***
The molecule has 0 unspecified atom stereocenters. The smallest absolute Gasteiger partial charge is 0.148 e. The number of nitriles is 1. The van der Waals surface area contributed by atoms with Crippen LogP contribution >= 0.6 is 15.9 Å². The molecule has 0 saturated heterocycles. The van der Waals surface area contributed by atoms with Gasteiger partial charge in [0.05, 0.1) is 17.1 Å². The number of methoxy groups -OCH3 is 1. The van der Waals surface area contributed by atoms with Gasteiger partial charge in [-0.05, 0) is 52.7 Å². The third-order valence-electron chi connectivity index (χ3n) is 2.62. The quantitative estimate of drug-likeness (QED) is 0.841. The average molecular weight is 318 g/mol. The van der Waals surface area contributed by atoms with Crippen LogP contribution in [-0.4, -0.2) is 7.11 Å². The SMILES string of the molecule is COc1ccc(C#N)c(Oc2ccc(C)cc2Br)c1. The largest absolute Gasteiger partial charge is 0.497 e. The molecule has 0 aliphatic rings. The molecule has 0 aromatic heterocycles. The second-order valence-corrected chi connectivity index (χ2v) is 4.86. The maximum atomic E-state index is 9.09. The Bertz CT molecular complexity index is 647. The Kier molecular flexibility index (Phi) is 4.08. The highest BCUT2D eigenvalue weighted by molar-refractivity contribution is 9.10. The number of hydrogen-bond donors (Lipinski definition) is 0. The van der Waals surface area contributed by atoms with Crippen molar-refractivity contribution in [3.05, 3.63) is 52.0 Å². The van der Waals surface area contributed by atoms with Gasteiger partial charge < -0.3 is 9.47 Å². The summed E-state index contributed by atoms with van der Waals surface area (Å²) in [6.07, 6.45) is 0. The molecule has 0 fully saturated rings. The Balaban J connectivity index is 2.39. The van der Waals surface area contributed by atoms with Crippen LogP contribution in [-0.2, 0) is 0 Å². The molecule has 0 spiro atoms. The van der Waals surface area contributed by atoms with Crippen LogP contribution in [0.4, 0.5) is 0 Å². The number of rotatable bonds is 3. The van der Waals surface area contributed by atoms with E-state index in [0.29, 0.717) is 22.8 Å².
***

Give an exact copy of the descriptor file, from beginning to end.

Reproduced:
The molecule has 0 unspecified atom stereocenters. The smallest absolute Gasteiger partial charge is 0.148 e. The number of nitriles is 1. The van der Waals surface area contributed by atoms with Crippen LogP contribution >= 0.6 is 15.9 Å². The molecule has 0 saturated heterocycles. The van der Waals surface area contributed by atoms with Gasteiger partial charge in [0.05, 0.1) is 17.1 Å². The number of methoxy groups -OCH3 is 1. The van der Waals surface area contributed by atoms with Gasteiger partial charge in [-0.05, 0) is 52.7 Å². The third-order valence-electron chi connectivity index (χ3n) is 2.62. The quantitative estimate of drug-likeness (QED) is 0.841. The average molecular weight is 318 g/mol. The van der Waals surface area contributed by atoms with Crippen LogP contribution in [-0.4, -0.2) is 7.11 Å². The SMILES string of the molecule is COc1ccc(C#N)c(Oc2ccc(C)cc2Br)c1. The largest absolute Gasteiger partial charge is 0.497 e. The molecule has 0 aliphatic rings. The molecule has 0 aromatic heterocycles. The second-order valence-corrected chi connectivity index (χ2v) is 4.86. The maximum atomic E-state index is 9.09. The Bertz CT molecular complexity index is 647. The Kier molecular flexibility index (Phi) is 4.08. The highest BCUT2D eigenvalue weighted by molar-refractivity contribution is 9.10. The number of hydrogen-bond donors (Lipinski definition) is 0. The van der Waals surface area contributed by atoms with Crippen molar-refractivity contribution in [3.05, 3.63) is 52.0 Å². The van der Waals surface area contributed by atoms with Gasteiger partial charge < -0.3 is 9.47 Å². The summed E-state index contributed by atoms with van der Waals surface area (Å²) in [6.07, 6.45) is 0. The molecule has 0 fully saturated rings. The Balaban J connectivity index is 2.39. The van der Waals surface area contributed by atoms with Crippen LogP contribution in [-0.2, 0) is 0 Å². The molecule has 0 spiro atoms. The van der Waals surface area contributed by atoms with Crippen LogP contribution in [0.4, 0.5) is 0 Å². The number of rotatable bonds is 3. The van der Waals surface area contributed by atoms with E-state index in [0.29, 0.717) is 22.8 Å².